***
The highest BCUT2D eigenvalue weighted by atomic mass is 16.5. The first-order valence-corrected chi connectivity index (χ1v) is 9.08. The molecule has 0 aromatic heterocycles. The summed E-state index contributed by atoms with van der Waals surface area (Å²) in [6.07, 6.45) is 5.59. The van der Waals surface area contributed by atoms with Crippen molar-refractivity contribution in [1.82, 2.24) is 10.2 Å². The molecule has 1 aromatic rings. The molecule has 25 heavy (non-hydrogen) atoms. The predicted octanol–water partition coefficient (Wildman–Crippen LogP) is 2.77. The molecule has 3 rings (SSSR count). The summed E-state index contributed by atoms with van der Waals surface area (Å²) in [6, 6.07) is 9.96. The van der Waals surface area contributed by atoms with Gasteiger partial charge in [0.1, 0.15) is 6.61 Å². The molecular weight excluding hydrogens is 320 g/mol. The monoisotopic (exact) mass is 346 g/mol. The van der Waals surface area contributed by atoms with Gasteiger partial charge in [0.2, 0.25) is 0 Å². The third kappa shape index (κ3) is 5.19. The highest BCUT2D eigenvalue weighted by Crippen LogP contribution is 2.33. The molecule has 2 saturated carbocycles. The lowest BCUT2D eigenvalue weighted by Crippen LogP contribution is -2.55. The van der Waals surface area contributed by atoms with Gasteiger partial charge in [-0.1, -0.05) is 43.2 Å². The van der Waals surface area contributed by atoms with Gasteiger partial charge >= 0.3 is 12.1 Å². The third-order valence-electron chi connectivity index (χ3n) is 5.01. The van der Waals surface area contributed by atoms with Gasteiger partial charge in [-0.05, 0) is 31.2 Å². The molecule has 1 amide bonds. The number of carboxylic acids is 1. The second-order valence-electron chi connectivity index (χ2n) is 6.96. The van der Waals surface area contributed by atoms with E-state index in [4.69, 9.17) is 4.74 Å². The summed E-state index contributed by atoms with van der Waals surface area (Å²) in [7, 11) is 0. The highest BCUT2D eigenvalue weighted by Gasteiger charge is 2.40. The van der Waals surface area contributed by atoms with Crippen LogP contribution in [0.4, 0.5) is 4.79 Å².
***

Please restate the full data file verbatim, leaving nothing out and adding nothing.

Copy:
The highest BCUT2D eigenvalue weighted by atomic mass is 16.5. The first-order valence-corrected chi connectivity index (χ1v) is 9.08. The molecule has 0 aromatic heterocycles. The summed E-state index contributed by atoms with van der Waals surface area (Å²) in [6.07, 6.45) is 5.59. The van der Waals surface area contributed by atoms with Crippen molar-refractivity contribution in [1.82, 2.24) is 10.2 Å². The molecule has 1 aromatic rings. The molecule has 25 heavy (non-hydrogen) atoms. The predicted octanol–water partition coefficient (Wildman–Crippen LogP) is 2.77. The molecule has 3 rings (SSSR count). The summed E-state index contributed by atoms with van der Waals surface area (Å²) in [6, 6.07) is 9.96. The van der Waals surface area contributed by atoms with Gasteiger partial charge in [0.1, 0.15) is 6.61 Å². The molecular weight excluding hydrogens is 320 g/mol. The monoisotopic (exact) mass is 346 g/mol. The van der Waals surface area contributed by atoms with Gasteiger partial charge in [0.2, 0.25) is 0 Å². The third kappa shape index (κ3) is 5.19. The highest BCUT2D eigenvalue weighted by Crippen LogP contribution is 2.33. The molecule has 2 saturated carbocycles. The lowest BCUT2D eigenvalue weighted by Crippen LogP contribution is -2.55. The van der Waals surface area contributed by atoms with Gasteiger partial charge in [-0.1, -0.05) is 43.2 Å². The van der Waals surface area contributed by atoms with Gasteiger partial charge >= 0.3 is 12.1 Å². The third-order valence-electron chi connectivity index (χ3n) is 5.01. The van der Waals surface area contributed by atoms with Gasteiger partial charge in [-0.05, 0) is 31.2 Å². The molecule has 1 amide bonds. The number of carboxylic acids is 1. The second-order valence-electron chi connectivity index (χ2n) is 6.96. The van der Waals surface area contributed by atoms with E-state index in [4.69, 9.17) is 4.74 Å². The summed E-state index contributed by atoms with van der Waals surface area (Å²) in [7, 11) is 0. The highest BCUT2D eigenvalue weighted by Gasteiger charge is 2.40. The van der Waals surface area contributed by atoms with Crippen LogP contribution in [0.4, 0.5) is 4.79 Å².